The Play List: Perikles
BY Pete Butler-Davis
Perikles by Martin Wallace
3-5 players, 2-3 hours
Some games surprise you with how seamlessly they integrate obviously different influences. Eclipse turns Euro cube-pushing into a wonderfully theme-heavy tale of galactic conquest where you can shoot anti-matter cannons at your foes. Akrotiri, a favorite I highlighted in an earlier article, combines tile-laying with pick-up-and-deliver to wonderful effect.
Then you have games like Perikles, which combines European cube manipulation and old-school wargaming with all the elegance of a machine gun duct-taped to a bear.
But much like a grizzly packing an M60, it’s kinda freakin’ awesome.
Where democracy leads to violence — as it usually does.
Photo taken from Deleted User 1 on BoardGameGeek.
Perikles is set in Greece, ostensibly during the Peloponnesian War. Historically, that war involved Sparta building-up a posse big enough to curb stomp Athens. In the game, the war is a raging clusterfail where alliances form and vanish on whims based on whatever is convenient at that moment.
That’s because you and your buddies aren’t taking control of individual Greek city-states the way you’d expect — at least, not directly. Each player represents a powerful, influential Hellenic family. Control — temporary control — of an individual city goes to whoever can best manipulate the local political scene. Control a city, control that city’s army and navy, and go forth and conquer! Or, you know, prevent conquest. Glory’s glory, but you’d just as soon your own stuff not get wrecked.
The game plays out over three rounds. (Probably. If Athens or Sparta get completely wreck’d, the game will end sooner.) And each round follows the same steps.
First, setup! Lay out the tiles representing the seven battles that are to take place soon. Each battle will show which city is defending, the VP value for whoever wins, and information about how important naval and ground forces will be for the fight. For now, you’re just establishing which cities have the most skin in the game. Because next comes….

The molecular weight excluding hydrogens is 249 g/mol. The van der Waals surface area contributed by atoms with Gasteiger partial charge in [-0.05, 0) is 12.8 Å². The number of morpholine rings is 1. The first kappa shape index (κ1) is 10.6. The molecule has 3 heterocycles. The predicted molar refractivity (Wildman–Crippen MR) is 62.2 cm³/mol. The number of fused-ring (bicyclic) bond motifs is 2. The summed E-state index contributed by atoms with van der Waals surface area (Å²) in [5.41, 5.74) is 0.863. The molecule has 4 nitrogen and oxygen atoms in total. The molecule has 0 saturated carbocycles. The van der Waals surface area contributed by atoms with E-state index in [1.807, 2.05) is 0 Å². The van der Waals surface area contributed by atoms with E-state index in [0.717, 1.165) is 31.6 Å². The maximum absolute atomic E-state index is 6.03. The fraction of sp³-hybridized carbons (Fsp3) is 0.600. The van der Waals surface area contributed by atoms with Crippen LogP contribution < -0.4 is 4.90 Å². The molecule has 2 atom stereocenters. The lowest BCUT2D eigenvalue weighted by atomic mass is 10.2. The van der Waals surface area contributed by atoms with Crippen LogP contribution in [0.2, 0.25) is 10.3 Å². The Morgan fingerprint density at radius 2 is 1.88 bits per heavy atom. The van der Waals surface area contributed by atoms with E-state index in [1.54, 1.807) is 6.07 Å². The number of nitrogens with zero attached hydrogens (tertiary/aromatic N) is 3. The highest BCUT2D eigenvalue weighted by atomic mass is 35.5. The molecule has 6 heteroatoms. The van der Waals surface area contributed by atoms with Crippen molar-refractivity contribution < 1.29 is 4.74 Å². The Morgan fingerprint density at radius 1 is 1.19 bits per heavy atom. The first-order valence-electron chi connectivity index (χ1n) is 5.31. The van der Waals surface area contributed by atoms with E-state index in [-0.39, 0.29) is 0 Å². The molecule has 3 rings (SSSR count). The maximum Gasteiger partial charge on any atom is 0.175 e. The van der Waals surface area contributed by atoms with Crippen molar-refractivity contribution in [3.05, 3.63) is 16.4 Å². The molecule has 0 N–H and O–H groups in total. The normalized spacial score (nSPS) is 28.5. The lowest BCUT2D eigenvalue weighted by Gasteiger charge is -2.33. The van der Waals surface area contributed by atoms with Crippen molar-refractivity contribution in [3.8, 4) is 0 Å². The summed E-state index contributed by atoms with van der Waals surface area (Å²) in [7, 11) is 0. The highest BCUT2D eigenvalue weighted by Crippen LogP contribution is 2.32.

Politics! Greek politics! And Greece is part of Europe! So … Euro politics! Cube pushing! Each player takes turn grabbing from a group of face-up influence tiles, which will allow them to add a cube to one of the six cities and do something else. That something else might be … add another cube! Nominate a cube for City President! Murder a cube!
Much like a grizzly packing an M60, it’s kinda freakin’ awesome.
Once everybody has grabbed enough cube-pushing tiles, they take turns nominating candidates for President of each city. Wait … president? That doesn’t sound right. Mayor? King? Supreme overlord? Let’s check the fluff text … ah. “Leader.”
Right. Once every city has two candidates for City President, you see who actually wins the election. The winner is the candidate whose city has more cubes. Hooray! They get to put a little cardboard chit of their color with a dude on his President Throne onto what is now their city. And the loser gets revenge by removing a number of the winner’s cubes from that city equal to their own cube total in that city. Ouch.
Choosing City Presidents makes for a lovely little mini-game all by its lonesome. The rules are simple and clear, but with enough depth to allow room for interesting and clever choices. You don’t want to just take control of a city — you want to run against the weakest opponent possible. And just loading-up cubes in a city isn’t enough; you need to get that nomination if you’re going to actually take control. Meaning that a sharp-eyed player may be able to snake control of the city out from under another player with vastly more influence. It’s a really nifty piece of game design.